posthumous paper, 1839-1873 titled “On a problem of hydrodynamics’, the hitherto almost totally neglected advantages of the Lagrangian approach; but he seems to have been prevented, by a fatal disease, from a deeper development thereof. So, this Faculty asks for a theory of fluids based on the equations of Lagrange, yielding, at least, the laws of vortex motion discovered otherwise by the illustrious Helmholtz. • Actually, Hankel gave Lagrangian derivations of : Helmholtz’s results, the “Kelvin” circulation theorem, the Clebsch variable representation and the least action formulation for elastic fluids. Riemann: mancherlei Gutes (all manner of good things). Indeed! Gott Giebet seinen Kindern auch hier mancherlei Gutes im Geistlichen und Leiblichen Dein Feind is ja auch noch ein Mensch, er hat noch so mancherlei Gutes an sich. Back to Clebsch: Hankel’s derivation • • • Hankel (1861) uses the Cauchy invariants equations to give a simple “push-forward”
derivation of the material (Lie) invariance of the Clebsch variables. He takes an initial vorticity that has a “Pfaff-Darboux” representation: L L L L !0 = r 0 ⇥ r 0 = r ⇥ 0 r 0 . Removing the (Lagrangian) curl - up to a gradient - he gets L r ⇥ 3 X k=1 ẋk rL xk = !0 3 X k=1 ẋk rL xk = rL F L + L r 0 0. The 2nd term on the rhs is independent of time, whereas the first and the lhs are time-dependent. Hankel performs a pushforward to Eulerian coordinates, obtaining: v = rF + r , where F (x, t) := F L (a(x, t), t), (x, t) := 0 (a(x, t)), (x, t) := 0 (a(x, t)) and a(x, t) is the inverse of the Lagrangian map. Obviously and remain constant along fluid particle trajectory. Thus @t + v · r = 0 and @t + v · r = 0. Hankel’s proof of the Helmholtz and circulation theorems Hankel uses Cauchy’s 1815 invariants equations, in the form L r ⇥ P3 L ẋ r x k = !0 k=1 k In the Lagrangian space of initial fluid positions he takes a finite piece of smooth surface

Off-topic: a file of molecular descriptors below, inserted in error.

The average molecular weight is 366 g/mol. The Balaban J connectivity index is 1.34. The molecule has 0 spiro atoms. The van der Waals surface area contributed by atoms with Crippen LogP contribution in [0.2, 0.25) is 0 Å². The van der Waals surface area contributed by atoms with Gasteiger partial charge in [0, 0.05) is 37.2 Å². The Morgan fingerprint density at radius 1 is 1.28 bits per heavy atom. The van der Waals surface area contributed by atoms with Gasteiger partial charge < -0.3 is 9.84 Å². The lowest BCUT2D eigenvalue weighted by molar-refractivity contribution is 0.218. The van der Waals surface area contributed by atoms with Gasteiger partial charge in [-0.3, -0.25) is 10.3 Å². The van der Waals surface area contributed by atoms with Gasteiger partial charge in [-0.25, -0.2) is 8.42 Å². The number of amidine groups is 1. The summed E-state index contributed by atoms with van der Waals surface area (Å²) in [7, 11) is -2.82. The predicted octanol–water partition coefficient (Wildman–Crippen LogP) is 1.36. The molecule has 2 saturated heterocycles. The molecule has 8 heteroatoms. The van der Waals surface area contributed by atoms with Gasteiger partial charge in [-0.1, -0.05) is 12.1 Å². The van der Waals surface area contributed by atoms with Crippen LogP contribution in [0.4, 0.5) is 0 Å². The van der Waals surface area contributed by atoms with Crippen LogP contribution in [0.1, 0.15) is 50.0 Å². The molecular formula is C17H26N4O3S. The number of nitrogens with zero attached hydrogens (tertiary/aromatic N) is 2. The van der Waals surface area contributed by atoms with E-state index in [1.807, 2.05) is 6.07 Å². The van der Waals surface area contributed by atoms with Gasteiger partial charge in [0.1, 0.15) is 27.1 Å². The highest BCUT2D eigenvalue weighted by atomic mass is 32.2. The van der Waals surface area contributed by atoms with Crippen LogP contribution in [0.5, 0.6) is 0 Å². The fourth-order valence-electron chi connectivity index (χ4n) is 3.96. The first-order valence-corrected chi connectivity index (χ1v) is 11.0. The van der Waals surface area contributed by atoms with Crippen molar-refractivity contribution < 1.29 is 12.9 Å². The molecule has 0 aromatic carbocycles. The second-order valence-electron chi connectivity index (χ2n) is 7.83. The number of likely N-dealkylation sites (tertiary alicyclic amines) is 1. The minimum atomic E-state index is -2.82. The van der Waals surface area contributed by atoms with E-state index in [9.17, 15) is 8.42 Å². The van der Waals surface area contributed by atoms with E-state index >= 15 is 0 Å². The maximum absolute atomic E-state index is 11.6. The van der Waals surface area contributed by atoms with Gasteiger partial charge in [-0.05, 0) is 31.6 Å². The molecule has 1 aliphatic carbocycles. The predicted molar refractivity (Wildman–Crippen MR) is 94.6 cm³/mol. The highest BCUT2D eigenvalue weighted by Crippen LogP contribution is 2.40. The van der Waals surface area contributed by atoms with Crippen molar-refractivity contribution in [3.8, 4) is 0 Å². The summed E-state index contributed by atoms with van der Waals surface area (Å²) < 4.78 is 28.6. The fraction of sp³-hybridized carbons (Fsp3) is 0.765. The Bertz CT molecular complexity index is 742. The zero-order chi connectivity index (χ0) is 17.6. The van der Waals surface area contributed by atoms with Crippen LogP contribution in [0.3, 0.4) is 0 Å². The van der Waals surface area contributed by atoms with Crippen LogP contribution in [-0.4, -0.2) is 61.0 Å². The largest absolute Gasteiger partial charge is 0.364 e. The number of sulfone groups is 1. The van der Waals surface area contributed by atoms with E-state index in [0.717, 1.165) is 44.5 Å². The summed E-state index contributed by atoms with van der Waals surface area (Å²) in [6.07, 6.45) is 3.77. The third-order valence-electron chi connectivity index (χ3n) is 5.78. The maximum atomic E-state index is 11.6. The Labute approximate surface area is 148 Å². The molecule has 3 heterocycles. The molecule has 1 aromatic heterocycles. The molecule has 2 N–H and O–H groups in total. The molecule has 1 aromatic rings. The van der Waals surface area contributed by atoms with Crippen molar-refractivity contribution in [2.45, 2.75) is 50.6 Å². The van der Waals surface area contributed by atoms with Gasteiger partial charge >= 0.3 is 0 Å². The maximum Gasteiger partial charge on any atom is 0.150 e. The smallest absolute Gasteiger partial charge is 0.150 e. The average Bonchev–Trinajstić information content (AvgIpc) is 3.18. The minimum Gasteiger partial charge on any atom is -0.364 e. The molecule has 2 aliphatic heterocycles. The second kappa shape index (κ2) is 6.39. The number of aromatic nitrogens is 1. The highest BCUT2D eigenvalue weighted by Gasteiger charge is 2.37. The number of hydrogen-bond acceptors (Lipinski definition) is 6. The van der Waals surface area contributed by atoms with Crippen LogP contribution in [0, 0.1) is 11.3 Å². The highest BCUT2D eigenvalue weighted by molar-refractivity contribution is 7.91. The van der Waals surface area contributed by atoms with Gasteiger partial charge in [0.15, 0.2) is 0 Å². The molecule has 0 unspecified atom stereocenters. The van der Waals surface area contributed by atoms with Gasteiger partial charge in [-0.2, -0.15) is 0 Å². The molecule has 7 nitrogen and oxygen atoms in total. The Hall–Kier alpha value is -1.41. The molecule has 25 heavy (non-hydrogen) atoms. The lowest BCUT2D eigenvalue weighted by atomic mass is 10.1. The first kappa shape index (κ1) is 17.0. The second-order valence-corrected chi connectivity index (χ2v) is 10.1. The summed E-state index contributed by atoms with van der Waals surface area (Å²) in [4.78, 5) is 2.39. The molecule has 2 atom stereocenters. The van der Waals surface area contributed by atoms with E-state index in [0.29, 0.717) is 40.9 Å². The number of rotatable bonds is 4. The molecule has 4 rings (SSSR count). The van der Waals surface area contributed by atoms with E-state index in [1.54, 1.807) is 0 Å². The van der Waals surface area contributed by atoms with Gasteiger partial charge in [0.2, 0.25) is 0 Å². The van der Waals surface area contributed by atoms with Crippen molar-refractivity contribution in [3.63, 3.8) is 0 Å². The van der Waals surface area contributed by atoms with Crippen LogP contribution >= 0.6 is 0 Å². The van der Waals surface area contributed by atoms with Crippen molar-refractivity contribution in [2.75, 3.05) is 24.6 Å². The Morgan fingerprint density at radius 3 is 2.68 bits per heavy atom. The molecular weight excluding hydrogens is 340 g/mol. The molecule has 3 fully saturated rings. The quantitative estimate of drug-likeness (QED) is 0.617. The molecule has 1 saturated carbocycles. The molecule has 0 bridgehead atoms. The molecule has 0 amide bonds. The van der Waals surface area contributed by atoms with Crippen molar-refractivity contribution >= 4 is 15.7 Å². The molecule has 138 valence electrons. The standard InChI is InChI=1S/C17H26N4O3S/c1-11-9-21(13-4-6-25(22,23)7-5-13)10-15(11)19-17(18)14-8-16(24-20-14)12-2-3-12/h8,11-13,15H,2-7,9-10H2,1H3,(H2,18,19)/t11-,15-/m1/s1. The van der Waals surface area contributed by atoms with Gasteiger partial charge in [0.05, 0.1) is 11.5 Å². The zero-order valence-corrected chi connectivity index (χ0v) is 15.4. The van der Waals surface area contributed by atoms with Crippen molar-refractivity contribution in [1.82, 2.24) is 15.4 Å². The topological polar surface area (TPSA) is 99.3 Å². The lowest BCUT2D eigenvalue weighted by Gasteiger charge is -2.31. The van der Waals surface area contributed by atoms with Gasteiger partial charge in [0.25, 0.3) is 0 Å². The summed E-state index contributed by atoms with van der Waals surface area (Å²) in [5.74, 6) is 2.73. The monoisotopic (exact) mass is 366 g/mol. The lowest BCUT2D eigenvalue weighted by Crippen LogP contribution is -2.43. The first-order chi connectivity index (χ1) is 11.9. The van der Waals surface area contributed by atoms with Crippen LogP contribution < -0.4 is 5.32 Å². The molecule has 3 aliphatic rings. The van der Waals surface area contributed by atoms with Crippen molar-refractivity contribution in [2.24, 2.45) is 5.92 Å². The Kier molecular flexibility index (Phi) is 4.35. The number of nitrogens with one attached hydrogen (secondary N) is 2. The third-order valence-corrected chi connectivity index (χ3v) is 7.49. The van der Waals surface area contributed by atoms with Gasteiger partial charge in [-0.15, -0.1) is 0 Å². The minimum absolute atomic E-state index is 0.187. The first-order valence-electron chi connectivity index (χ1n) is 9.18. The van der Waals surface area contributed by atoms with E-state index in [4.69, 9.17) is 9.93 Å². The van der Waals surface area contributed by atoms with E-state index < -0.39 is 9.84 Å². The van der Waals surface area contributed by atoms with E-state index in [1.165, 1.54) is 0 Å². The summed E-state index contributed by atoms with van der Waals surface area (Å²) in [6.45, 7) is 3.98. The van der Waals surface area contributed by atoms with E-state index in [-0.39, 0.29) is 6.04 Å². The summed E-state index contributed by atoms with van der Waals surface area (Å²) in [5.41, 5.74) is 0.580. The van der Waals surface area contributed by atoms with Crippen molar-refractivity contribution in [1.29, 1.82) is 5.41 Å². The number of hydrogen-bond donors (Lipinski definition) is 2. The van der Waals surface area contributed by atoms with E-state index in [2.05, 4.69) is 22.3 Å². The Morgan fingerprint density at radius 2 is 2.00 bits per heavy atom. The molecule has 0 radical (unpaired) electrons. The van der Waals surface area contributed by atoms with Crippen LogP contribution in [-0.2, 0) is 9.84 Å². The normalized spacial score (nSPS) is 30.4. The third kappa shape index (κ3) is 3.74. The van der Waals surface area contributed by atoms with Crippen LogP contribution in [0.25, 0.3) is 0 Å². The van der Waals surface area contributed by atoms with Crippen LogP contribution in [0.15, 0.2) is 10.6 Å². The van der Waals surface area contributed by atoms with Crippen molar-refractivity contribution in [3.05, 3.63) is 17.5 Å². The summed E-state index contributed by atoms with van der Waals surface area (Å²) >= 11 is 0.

S0 limited by a contour C0 and their images by the Lagrangian map from 0 to t, S and C, respectively. He then applies the Kelvin-Stokes-Hankel theorem at time zero and at time t, to obtain circulation Z C0 v0 · da = Z S0 !0 · n 0 d 0 = Z C0 ⌃k vk rL xk · da = vorticity flux where ! := r ⇥ v and use has been made of Z C 3 X k=1 v · dx = Z S ! · nd vk rL xk · da = v · dx Hankel has thus not only proved Helmholtz’s theorem, but obtained an integral invariant (circulation theorem), which Z Z states that: v0 · da = v · dx . C0 C Integral invariants in (non-)relativistic fluid dynamics • In Nouvelles Méthodes de la Mécanique • • Céleste, vol. III (Integral invariants), Poincaré assigns the circulation theorem, not to Kelvin (whose derivation was André widely known) nor to Hankel (whose Preisschrift book was unknown in France), John Lighton Lichnerowicz but to Helmholtz. In a sense he was right: William 1915-1998 Synge Thomson 1897-1995
by “Stokes’s” theorem, the circulation along a closed curve equals the vorticity (Kelvin) flux through a surface bordered by that 1824-1907 curve. Since Helmholtz proved the Lagrangian invariance of vorticity flux through infinitesimal surfaces, the circulation invariance follows by additivity. Still, Hankel can be credited for making the transition from a differential (Lie) invariant to a global (Poincaré-Cartan) invariant, using the “Stokes” theorem and Cauchy’s Lagrangian formulation of the Euler eqations. About twenty years after Einsteins introduction of GR, Synge extended Helmholtz’s results to hydrodynamics in a GR background and Lichnerowicz gave the interpretation, using Elie Cartan’s integral invariants, a time-dependent extension of Poincaré’s integral invariants, much better adapted to GR. The distinction between Helmholtz’s kinematic and dynamic invariants becomes then blurred. The infinite-dimensional geometrization of the Lagrangian approach:
Arnold (1966) Arnold (1966) (Ann. Inst Fourier): The solutions of the incompressible Euler equations extremize the action : Sur la géométrie différentielle des groupes de Lie de dimension infinie et ses Z T Z applications à l’hydrodynamique des 1 fluides parfaits dt d3 a |@x(a, t)/@t|2 , A= 2 0 Vladimir Arnold with the constraints J = 1, x(a, 0) = a and given x(a, T ). 1937 - 2010 In geometrical language, they are geodesics of SDi↵. An elementary example of geodesic on the sphere